Reading Round-Up: October 31, 2010

Today’s reading round-up is in a somewhat different format from the one we generally use: instead of just listing links, we’ve first grouped our reading recommendations around two broad topics that have been in the news lately, then included some stand-alone stories at the end.

Haibao Packs His Bags
The 2010 Shanghai World Expo is now over, after six months, 73 million visitors, and heaps of press attention. Adam Minter at Shanghai Scrap, who has been covering the Expo since long before the entrance gates opened, has devoted the past week to event wrap-ups at his blog. See his interviews with Zachary Franklin, Malcolm Moore (who calls the Expo “a distinctly unimaginative, uncreative, uninteresting event”), and Juan Pablo Cavelier, Director of Colombia’s pavilion; Minter’s thoughts on the Urbanian Pavilion; and his latest post, “Why Expo 2010 Mattered.” Marta Cooper, an initial Expo cynic, ruminates on the same question at her blog, . . . in Shanghai. And China Digital Times has links to several news reports about the Expo’s end.

This is a topic of particular interest here at China Beat these days, as editor Maura Cunningham went to India in September (and wrote about her trip here) and consulting editor Jeff Wasserstrom traveled to Delhi in late October (his thoughts on China-India comparisons are here). But many other people are looking at the relationship between the two countries as well. At the Middle Order blog hosted by the Hindustan Times, Reshma Patil asks “Indians or Chinese: Who Gives More?” and also considers how India is “The Distant Neighbour” in the minds of many Chinese. At The Hindu, Ananth Krishnan discusses a Chinese Academy of Social Sciences report on “national competitiveness” that places China in the 17th spot and India at #42, but which also observes that China should learn from India’s strengths in categories such as rule of law and cultural preservation.

During the Commonwealth Games in Delhi earlier this month, China-India stories abounded as reporters tried to decide how the CWG compared to the 2008 Beijing Olympics. Chris Devonshire-Ellis looks such stories and has this to say:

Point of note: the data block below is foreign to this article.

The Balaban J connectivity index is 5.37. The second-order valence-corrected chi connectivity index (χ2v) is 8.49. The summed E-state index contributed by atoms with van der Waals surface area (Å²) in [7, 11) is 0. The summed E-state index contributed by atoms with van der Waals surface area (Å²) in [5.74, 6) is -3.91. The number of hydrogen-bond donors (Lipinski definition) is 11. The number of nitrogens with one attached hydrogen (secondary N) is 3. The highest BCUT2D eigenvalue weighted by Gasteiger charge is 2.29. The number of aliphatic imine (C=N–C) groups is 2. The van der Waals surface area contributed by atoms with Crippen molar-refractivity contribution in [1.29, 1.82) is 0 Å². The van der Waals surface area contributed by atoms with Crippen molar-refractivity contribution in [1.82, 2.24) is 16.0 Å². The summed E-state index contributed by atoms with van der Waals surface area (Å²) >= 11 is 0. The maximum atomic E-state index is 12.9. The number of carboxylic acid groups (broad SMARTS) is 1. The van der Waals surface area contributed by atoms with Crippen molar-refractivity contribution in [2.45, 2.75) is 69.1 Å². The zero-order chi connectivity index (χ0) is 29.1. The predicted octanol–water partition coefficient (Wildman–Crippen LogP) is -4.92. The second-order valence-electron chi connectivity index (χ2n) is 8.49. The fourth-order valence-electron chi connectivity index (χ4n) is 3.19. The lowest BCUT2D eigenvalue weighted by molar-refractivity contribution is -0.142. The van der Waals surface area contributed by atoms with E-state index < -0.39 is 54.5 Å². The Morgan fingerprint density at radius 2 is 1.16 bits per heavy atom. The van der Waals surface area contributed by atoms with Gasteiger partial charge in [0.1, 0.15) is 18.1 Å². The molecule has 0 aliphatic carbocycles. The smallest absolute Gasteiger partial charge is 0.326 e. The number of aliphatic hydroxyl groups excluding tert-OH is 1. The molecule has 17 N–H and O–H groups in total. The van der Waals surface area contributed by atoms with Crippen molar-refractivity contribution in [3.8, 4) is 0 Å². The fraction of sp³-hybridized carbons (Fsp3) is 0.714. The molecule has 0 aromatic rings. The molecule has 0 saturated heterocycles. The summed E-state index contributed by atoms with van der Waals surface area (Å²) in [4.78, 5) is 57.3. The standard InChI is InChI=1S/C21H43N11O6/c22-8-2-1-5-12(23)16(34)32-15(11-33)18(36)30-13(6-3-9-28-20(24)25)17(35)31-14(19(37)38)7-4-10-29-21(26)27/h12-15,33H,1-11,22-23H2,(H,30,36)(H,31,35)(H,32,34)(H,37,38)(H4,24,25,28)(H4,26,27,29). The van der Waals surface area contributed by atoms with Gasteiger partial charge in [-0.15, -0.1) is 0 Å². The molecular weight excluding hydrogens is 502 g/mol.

At the end of the day, despite all the criticism and the inevitable comparisons with China, India’s Commonwealth Games have proven a success for a country still adapting and emerging from decades of neglect and disarray. They weren’t perfect, but India will learn from this and will move on. India’s Commonwealth Games worked. They represent a platform for a newly resurgent nation, and as such, showed off India’s capabilities rather well.

For more on that topic, at the Business Standard, Pallavi Aiyar writes “A Tale of Two Games,” while at the Hindustan Times, Pranab Bardhan considers how the CWG and Olympics both shed light on the national political cultures of their host countries.

Bits and Pieces
An update to the calendar of events we posted last week: a fourth “Capital Conversation” has been added to the schedule at Capital M in Beijing. The talk is scheduled for November 28 and will feature Kaiser Kuo and David Wolf discussing “Brand China.”

Southern Weekly recently published “You Set a Good Example,” discussing a former Red Guard’s apology, last week, and an English translation can be found here.

At Cinema Scope, Tony Rayns discusses Jia Zhangke’s I Wish I Knew (for which he did the English subtitles) and the challenge that Chinese directors face in finding foreign audiences for their films.

Christina Larson looks at China’s “Inscrutable Shoppers” as she reviews Karl Gerth’s new book, As China Goes, So Goes the World: How Chinese Consumers Are Transforming Everything, at Washington Monthly.

The Economist Intelligence Unit got in touch with us to help spread the word to China Beat readers that they can now receive one free country briefing from the EIU, detailing the economic, environmental, and political climate of one’s country of choice. See here for more information.

Finally, if you’re at home with the kids one rainy afternoon and looking for an arts-and-crafts activity, why not build some paper buses? Paper Bus Connection has templates for buses from a variety of Chinese cities, which can be printed, cut out, and glued together. Add a few hundred Matchbox cars to recreate a Beijing traffic jam in your own home.

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